Good luck!

GaryBraunbeck 
Registered User
(9/20/06 11:11 pm)


Re: No Longer Lurking...and A Request for Some Help
Thank you both for your wonderful suggestions -- Veronica, thank you in particular for pointing me toward Andrew Lang's fairy tales books. A little searching around there led me to a site containing the complete texts of several Czech tales, which then led me to a site containing the complete texts of fairy tales set in or around Prague -- which was precisely what I needed.

Again, I cannot thank the two of you enough for your help. Thank you, thank you, thank you! :D

"If you want to make God laugh, tell Him your plans."

Rosemary Lake
Registered User
(9/22/06 1:09 pm)


Mother Holle/Hulda
As someone said, in fairy tales the fairy land is real, not a fantasy. However some fairy tales could be read that way: Mother Holle, Hansel and Gretal, many versions of Cupid and Psyche. (In TILL WE HAVE FACES Lewis treated the palace as something only Psyche could see, and her 'jealous' sister honestly thought must be a fantasy.)

Tontlawald was unusual, not from the usual sources iirc.

What Czech stories did you find that fitted?

(Btw, I think questions are nice, they stimulate discussion.)




AliceCEB
Registered User
(9/22/06 6:50 pm)

Peter Pan
I don't know if Peter Pan would fit your bill: he is a child who creates a world of his own making. He lost his mother and is in constant search of a replacement--Wendy being the one chosen for the tale. He is English, however, rather than central or eastern European.

Best,
Alice

GaryBraunbeck
Registered User
(9/27/06 9:12 am)

Re: Peter Pan
Rsemary:

I'm still reading through the book of Czech Folktales that I discovered -- thanks to everyone's suggestions -- but if anyone is interested in seeing it for him- or herself, here's the link:

volny.cz/enelen/baud/baudisf.html

"If you want to make God laugh, tell Him your plans."

Rima at The Hermitage
Registered User
(9/28/06 6:55 am)

Re: Peter Pan
Gary
Hippocrene do a great series of folktales from various regions..
I own the Folktales from Bohemia, Ukranian Folktales and Czech, Moravian and Slovak Fairytales... I can't think off hand if any of the stories fit the bill but will post if I come across something.
Good Luck
Rima





www.the-hermitage.org.uk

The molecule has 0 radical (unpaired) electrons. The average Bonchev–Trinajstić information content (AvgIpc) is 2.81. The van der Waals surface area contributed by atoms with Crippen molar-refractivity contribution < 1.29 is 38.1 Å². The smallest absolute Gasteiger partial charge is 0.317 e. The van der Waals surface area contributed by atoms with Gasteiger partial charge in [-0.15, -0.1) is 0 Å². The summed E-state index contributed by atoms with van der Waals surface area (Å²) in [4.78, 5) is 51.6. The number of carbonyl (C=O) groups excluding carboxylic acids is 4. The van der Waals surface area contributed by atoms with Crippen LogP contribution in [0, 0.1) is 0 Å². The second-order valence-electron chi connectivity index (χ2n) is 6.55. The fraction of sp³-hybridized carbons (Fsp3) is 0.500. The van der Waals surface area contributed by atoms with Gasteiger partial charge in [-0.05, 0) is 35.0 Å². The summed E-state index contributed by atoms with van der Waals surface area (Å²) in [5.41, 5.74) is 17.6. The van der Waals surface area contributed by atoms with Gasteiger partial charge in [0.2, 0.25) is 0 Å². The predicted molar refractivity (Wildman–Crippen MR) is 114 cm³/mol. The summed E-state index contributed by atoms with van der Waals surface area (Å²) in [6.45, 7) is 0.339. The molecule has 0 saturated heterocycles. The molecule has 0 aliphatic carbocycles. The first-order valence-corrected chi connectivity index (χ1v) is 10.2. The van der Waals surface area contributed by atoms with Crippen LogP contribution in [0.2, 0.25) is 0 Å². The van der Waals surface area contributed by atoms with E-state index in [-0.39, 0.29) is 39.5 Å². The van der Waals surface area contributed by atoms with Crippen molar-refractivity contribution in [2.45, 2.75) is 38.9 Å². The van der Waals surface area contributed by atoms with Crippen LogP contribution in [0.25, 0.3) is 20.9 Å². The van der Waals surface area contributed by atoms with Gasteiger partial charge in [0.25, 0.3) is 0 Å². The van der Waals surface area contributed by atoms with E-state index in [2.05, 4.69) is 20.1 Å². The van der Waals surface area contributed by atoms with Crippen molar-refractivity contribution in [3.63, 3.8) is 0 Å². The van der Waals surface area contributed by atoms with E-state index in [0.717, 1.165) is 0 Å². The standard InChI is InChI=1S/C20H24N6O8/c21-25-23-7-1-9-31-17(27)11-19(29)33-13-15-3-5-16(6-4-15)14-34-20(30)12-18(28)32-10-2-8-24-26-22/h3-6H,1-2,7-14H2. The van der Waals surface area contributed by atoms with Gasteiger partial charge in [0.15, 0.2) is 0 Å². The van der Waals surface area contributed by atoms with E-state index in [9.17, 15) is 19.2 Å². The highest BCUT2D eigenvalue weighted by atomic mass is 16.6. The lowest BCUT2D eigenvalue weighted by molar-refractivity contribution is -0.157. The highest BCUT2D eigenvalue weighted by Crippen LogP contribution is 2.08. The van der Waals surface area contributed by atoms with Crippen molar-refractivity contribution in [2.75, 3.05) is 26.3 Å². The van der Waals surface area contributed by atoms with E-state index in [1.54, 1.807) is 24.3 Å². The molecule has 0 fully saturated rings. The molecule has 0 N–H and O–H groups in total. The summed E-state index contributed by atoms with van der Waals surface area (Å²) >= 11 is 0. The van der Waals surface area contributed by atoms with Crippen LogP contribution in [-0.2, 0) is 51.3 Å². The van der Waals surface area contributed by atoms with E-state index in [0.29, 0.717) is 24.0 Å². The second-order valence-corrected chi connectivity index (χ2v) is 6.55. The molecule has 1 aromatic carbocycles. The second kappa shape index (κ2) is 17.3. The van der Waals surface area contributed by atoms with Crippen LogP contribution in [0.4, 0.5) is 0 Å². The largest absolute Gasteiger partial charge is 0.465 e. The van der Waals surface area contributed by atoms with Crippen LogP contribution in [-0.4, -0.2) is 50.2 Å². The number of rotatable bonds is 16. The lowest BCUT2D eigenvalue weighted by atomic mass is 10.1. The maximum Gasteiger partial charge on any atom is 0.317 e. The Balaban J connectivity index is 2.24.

GaryBraunbeck
Registered User
(9/28/06 11:13 am)

Re: Peter Pan
Actually, it crossed my mind that to find a folktale/fairy tale that almost totally echoes the plight of the character in question of my new story...well, that struck me as a bit convenient and arguably heavy-handed. Definitely too easy. But reading through the Czech folk tales -- as well as a lot of faolk tales/fairy tales in their undistilled, original form -- I realized that, while there may not be a circular element to the stories structurally, there *is* often-times a cicrcular element to them thematically, so I needn't introduce such an obvious element as having the character in question come across a story that is, basically, *their* story. It's been done many times in modern fantasy fiction, and it's been done better than I could ever hope to.

"If you want to make God laugh, tell Him your plans."

janeyolen
Registered User
(10/2/06 6:39 am)

Re: Peter Pan
A few years back there was an undiscovered Grimm tale that had been included in a letter, which Sendak illustrated, called DEAR MIMI. A child during one of the interminable European wars is left in the woods. there she is "rescued" by St Joseph who in the end returns her to her mother.Though the both of them, child and mother, are now dead. The whole woods sequence is halucinatory.

I know this is late for this information,but you might want to check it out.

Jane

GaryBraunbeck
Registered User
(10/2/06 9:12 am)

Re: Peter Pan
Actually, Ms. Yolan (can you tell I'm an admirer of your work? "Ms. Yolen" and all that?) this particular piece sounds perfect, and I shall seek it out immediately! Thank you.

"If you want to make God laugh, tell Him your plans."